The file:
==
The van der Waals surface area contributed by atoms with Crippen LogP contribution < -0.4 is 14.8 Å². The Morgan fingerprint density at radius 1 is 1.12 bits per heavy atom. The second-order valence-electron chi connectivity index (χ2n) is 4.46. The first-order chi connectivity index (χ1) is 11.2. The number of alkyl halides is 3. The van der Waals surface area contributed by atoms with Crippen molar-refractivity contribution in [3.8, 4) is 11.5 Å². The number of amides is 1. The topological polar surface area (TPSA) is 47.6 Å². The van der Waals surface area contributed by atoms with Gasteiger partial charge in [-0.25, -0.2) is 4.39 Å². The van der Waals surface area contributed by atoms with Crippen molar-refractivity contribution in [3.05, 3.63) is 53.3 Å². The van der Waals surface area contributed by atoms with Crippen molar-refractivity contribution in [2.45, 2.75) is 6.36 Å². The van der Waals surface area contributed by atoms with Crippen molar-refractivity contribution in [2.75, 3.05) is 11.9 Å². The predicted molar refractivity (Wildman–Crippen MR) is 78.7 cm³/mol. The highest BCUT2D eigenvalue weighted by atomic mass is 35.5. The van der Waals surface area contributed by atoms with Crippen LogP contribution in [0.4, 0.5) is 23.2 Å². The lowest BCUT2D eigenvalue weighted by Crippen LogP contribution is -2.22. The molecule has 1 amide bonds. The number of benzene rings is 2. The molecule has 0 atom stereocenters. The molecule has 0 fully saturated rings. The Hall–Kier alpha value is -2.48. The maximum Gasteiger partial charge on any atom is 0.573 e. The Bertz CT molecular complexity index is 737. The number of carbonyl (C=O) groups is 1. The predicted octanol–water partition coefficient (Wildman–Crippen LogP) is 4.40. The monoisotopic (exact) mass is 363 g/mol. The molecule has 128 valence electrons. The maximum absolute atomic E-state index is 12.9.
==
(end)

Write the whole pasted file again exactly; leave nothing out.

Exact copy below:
The van der Waals surface area contributed by atoms with Crippen LogP contribution < -0.4 is 14.8 Å². The Morgan fingerprint density at radius 1 is 1.12 bits per heavy atom. The second-order valence-electron chi connectivity index (χ2n) is 4.46. The first-order chi connectivity index (χ1) is 11.2. The number of alkyl halides is 3. The van der Waals surface area contributed by atoms with Crippen molar-refractivity contribution in [3.8, 4) is 11.5 Å². The number of amides is 1. The topological polar surface area (TPSA) is 47.6 Å². The van der Waals surface area contributed by atoms with Gasteiger partial charge in [-0.25, -0.2) is 4.39 Å². The van der Waals surface area contributed by atoms with Crippen molar-refractivity contribution in [3.05, 3.63) is 53.3 Å². The van der Waals surface area contributed by atoms with Crippen molar-refractivity contribution in [2.45, 2.75) is 6.36 Å². The van der Waals surface area contributed by atoms with Crippen molar-refractivity contribution in [2.75, 3.05) is 11.9 Å². The predicted molar refractivity (Wildman–Crippen MR) is 78.7 cm³/mol. The highest BCUT2D eigenvalue weighted by atomic mass is 35.5. The van der Waals surface area contributed by atoms with Crippen LogP contribution in [0.4, 0.5) is 23.2 Å². The lowest BCUT2D eigenvalue weighted by Crippen LogP contribution is -2.22. The molecule has 1 amide bonds. The number of benzene rings is 2. The molecule has 0 atom stereocenters. The molecule has 0 fully saturated rings. The Hall–Kier alpha value is -2.48. The maximum Gasteiger partial charge on any atom is 0.573 e. The Bertz CT molecular complexity index is 737. The number of carbonyl (C=O) groups is 1. The predicted octanol–water partition coefficient (Wildman–Crippen LogP) is 4.40. The monoisotopic (exact) mass is 363 g/mol. The molecule has 128 valence electrons. The maximum absolute atomic E-state index is 12.9.